Sacred White Shell Mountain
Location: 37.527, -105.5935
About: Sacred White Shell Mountain is a great location to stay if you plan to hike Mt. Blanca. Mt. Blanca is the official name for Sacred White Shell Mountain, and the peak is more than 14,000 feet tall. Therefore, it’s a “bucket list” item for many amateur and professional hikers.
Amenities: Located near Mosca, Colo., the Sacred White Shell Mountain camping area provides free camping in Colorado. However, this site only has dispersed camping and no amenities. You’ll need to bring potable water and find other locations to dump your sewage. Some use the nearby Great Sand Dunes National Park for water and sewage services.
Keep Exploring: If you didn’t get your fill of sand dunes in Colorado, head south to New Mexico to explore the White Sand National Park for more sand sleddin’.
Madden Peak Road Dispersed Camping
Location: 37.3476, -108.2016
About: Madden Peak Road Dispersed Camping is located near Hesperus, Colo., and is an excellent location for camping near San Juan National Forest. San Juan National Forest is the home of Chimney Rock, which has played a critical role in Native American history.
Amenities: All vehicle types can easily access Madden Peak Road dispersed camping. Sites do have fire rings. You might even see some cows nearby, as the site sits near cattle grazing areas.
Gordon Gulch Dispersed Area
Location: 40.0113543713, -105.50019906200
About: You can find Gordon Gulch dispersed area on Gordon Gulch or National Forest System Road (NFSR) 226. Gordon Gulch is located about five miles north of Nederland, Colo. This location has 15 designated sites within a 1.5-mile stretch just east of Highway 72. Access to the area can be challenging at times because mud and snow are common.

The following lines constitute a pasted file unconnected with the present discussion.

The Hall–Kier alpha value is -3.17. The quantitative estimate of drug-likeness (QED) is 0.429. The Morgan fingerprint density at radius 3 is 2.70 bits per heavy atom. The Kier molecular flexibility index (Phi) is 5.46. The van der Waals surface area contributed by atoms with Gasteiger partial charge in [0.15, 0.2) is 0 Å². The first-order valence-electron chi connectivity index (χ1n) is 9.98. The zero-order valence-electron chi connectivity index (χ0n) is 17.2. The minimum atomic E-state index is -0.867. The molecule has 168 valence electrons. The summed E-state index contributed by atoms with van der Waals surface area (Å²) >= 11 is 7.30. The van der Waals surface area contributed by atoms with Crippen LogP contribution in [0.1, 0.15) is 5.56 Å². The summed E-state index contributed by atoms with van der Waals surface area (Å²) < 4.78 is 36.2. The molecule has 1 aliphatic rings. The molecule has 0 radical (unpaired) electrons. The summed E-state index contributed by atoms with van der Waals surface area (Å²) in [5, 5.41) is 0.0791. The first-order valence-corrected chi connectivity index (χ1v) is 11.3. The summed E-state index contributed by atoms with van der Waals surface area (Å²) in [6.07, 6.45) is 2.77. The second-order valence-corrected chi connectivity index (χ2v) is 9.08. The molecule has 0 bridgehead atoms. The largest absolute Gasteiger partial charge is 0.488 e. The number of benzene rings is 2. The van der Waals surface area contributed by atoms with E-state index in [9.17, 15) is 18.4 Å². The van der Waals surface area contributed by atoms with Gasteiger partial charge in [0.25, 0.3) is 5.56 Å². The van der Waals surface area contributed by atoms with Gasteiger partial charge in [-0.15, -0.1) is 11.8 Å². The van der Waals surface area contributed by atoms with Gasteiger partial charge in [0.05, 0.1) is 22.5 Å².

Amenities: This area is a great way to take advantage of free camping in Colorado. You may stay on one of these sites for up to 14 days. Then, you must either leave or move to another dispersed location. After relocating, you may stay for another 14 days. There is a stream, but you should treat your water before drinking it.
Twin Lakes View
Location: 39.1016, -106.3499
About: The Twin Lakes View sits in the Pike-San Isabel National Forest. Pike-San Isabel has Pike’s Peak, Mt. Evans, and Mt. Bernstadt within its borders. This National Forest is a superb location for hiking. You can also fish, boat, and picnic during the warmer months and cross-country ski during the winter.
Amenities: The campground offers a dirt pad for RV or tent campers. Campers report decent cell service for the major carriers. They also warn that you’ll need a high-clearance vehicle due to potholes and rocks.
Pro Tip: Read our ultimate guide to camping in Colorado for more tips and info on planning your camping trip to the Centennial State.
What to Know Before You Go Free Camping in Colorado
Free camping in Colorado is a great way to enjoy the state’s natural landscapes. But before you go, you need to remember that most free sites offer few amenities. Leave No Trace policies are crucial and necessary to maintain these lands and keep them in good condition for the future. Have you ever done any dispersed camping in Colorado?